Israel in recession…and so?

Last Friday, Britain fell into recession. Today, it was the turn of Israel to accept reality. In 2009, the economy is expected to retreat by 0.2% – not much compared to the UK et al. There again, Israel had been charging along at 5.0% on average for several years.

Most of us already know it. The employment service has reported that over 17,000 new people were looking for work in December 08, compared to 10,000 12 months previously. Microsoft and IBM’s r&d centres in Israel will lay off workers next month.

Why? Global recession is now hitting Israel’s exports. VCs are choosing their next high tech conquests carefully. And a 22-day war has to be paid for, putting a strain on the budget.

Significantly, the Tel Aviv Stock Exchange took a different view. It rose over half a percent today. One reason is the next expected drop in interest rates, already down to 1.75%. But the investors are more savvy than that.

I suggest that there is another for optimism. And it also points to route out of the recession, which a bold new Israeli government must consider.

In the past week alone, I have visited 3 Israeli companies in the cleantech sector. Each possesses a simple but disruptive, patented technology, which will add significantly to Israel’s future wealth.

Now, I have written previously about Israel’s strength in this sector. Jerusalem alone contains many of the world’s new techs. in solar heating.  Globes has reported about investment opportunities in water technology.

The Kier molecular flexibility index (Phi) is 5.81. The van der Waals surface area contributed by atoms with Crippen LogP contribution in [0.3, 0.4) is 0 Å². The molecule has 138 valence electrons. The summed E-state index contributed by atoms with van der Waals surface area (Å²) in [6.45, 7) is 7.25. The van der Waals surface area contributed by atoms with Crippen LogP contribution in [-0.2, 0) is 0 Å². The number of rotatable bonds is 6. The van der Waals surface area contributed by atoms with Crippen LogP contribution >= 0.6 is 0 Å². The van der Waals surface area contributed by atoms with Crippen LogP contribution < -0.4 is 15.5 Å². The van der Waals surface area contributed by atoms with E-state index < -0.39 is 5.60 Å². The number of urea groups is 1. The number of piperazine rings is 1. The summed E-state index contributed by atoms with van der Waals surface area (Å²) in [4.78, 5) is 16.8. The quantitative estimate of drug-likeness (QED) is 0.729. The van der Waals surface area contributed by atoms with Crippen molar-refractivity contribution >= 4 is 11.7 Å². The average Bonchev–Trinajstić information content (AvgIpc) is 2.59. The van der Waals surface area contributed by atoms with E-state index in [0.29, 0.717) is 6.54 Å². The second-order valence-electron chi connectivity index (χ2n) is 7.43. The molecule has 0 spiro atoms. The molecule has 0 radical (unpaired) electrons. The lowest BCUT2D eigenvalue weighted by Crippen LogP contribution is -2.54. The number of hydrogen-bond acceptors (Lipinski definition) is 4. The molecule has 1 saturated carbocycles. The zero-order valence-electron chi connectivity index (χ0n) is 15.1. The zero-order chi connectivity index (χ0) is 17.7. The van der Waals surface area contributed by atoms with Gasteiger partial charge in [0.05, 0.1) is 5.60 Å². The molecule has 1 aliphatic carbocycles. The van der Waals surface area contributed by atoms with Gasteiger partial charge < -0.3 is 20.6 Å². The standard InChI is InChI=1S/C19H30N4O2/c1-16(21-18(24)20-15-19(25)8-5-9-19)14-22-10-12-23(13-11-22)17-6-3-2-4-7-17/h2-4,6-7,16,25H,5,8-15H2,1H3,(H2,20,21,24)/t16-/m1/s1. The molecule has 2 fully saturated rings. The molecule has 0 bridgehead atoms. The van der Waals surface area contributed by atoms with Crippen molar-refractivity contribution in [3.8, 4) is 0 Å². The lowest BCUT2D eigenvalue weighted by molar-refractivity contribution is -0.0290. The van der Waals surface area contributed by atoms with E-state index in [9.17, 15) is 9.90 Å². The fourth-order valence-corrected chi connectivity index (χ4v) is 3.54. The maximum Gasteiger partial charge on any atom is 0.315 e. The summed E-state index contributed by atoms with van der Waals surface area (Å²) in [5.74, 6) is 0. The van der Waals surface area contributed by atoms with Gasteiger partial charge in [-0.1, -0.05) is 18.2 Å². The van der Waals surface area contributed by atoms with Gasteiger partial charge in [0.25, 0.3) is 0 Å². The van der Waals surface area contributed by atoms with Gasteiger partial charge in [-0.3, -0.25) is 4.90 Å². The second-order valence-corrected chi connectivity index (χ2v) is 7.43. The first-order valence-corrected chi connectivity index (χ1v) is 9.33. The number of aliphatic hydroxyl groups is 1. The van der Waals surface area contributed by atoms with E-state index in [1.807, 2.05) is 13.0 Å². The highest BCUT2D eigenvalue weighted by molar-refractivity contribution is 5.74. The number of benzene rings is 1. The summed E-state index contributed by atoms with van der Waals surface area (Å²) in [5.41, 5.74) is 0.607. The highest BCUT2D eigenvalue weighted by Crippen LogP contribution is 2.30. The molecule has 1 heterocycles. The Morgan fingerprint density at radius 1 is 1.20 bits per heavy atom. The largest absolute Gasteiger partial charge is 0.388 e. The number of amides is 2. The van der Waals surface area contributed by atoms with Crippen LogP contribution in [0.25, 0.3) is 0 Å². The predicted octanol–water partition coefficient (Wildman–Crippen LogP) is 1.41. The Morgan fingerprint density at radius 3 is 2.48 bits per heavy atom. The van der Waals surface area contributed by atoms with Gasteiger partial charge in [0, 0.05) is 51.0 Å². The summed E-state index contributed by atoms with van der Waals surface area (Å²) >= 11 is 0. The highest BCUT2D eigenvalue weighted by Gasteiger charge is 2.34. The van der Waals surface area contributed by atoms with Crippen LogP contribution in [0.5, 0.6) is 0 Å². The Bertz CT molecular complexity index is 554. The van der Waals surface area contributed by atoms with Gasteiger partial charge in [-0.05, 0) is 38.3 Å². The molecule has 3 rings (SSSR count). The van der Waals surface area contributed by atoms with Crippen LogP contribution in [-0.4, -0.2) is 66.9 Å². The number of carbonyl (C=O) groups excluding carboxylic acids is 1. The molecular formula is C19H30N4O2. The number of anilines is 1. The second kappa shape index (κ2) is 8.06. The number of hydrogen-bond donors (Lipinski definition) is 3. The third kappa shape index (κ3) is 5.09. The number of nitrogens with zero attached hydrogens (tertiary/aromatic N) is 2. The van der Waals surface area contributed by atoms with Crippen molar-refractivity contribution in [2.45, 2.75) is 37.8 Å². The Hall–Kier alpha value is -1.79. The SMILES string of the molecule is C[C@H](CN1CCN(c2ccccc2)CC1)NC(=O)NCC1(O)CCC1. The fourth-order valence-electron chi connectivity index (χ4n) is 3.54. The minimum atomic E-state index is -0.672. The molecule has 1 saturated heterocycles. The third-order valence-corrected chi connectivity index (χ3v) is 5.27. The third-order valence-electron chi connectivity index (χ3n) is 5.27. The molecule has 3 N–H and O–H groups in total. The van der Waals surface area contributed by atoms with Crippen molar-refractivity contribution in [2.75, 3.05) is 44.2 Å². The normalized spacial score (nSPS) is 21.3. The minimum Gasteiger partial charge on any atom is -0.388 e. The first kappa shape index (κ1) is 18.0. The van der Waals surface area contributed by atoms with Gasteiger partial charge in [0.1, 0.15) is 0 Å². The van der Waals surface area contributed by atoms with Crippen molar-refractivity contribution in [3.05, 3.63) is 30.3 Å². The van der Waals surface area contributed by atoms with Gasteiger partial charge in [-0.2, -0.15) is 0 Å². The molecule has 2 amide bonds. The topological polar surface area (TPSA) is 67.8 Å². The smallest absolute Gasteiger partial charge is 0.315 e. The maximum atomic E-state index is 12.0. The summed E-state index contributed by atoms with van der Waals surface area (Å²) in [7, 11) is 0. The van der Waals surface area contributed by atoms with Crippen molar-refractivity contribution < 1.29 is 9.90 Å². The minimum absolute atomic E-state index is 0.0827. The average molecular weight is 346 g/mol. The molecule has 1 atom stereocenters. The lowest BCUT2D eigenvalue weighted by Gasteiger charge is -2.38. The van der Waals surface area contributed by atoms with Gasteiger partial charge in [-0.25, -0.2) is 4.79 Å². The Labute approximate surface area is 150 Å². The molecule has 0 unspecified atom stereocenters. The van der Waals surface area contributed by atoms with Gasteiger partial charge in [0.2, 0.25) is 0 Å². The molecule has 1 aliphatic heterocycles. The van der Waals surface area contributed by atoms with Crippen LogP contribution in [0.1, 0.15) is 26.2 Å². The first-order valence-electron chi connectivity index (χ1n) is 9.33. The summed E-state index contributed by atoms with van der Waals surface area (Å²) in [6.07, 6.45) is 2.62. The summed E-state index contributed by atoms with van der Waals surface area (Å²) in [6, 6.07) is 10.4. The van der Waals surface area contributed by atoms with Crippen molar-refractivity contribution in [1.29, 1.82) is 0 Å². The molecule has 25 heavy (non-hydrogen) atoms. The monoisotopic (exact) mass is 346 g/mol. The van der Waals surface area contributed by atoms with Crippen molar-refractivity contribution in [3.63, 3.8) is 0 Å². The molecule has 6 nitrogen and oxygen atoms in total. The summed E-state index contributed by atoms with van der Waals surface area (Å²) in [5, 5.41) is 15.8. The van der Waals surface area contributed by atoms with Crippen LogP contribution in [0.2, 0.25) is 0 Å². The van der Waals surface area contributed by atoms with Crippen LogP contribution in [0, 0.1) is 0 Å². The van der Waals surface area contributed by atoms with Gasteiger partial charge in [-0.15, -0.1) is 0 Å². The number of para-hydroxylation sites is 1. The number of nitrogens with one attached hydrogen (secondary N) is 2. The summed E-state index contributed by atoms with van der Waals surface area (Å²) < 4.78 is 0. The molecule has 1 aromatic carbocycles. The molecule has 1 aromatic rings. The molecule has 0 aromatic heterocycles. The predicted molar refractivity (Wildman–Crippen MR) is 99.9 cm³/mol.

The companies I met – water purification, biofuels and alternative heating – are linked by a key feature.  They require investment capital. Within a year this will be converted into hundreds of jobs and valuable export revenue.

Currently, Israel’s government is paralysed by the forthcoming general election. And the “Sir Humpreys” are still caught up in redundant concepts for promoting high tech. It will be months before a plan of action is approved and then implemented! As the Neros pluck their fiddles in Jerusalem, the country is calling out for action.

Take a risk. Hand out some short term loans. Give these companies a chance, and then sell out quickly as the venture capitalists return to play in 18-36 months.

Who benefits? The people; the environment, the treasury. Sometimes, the simplest solutions are the most effective ones.

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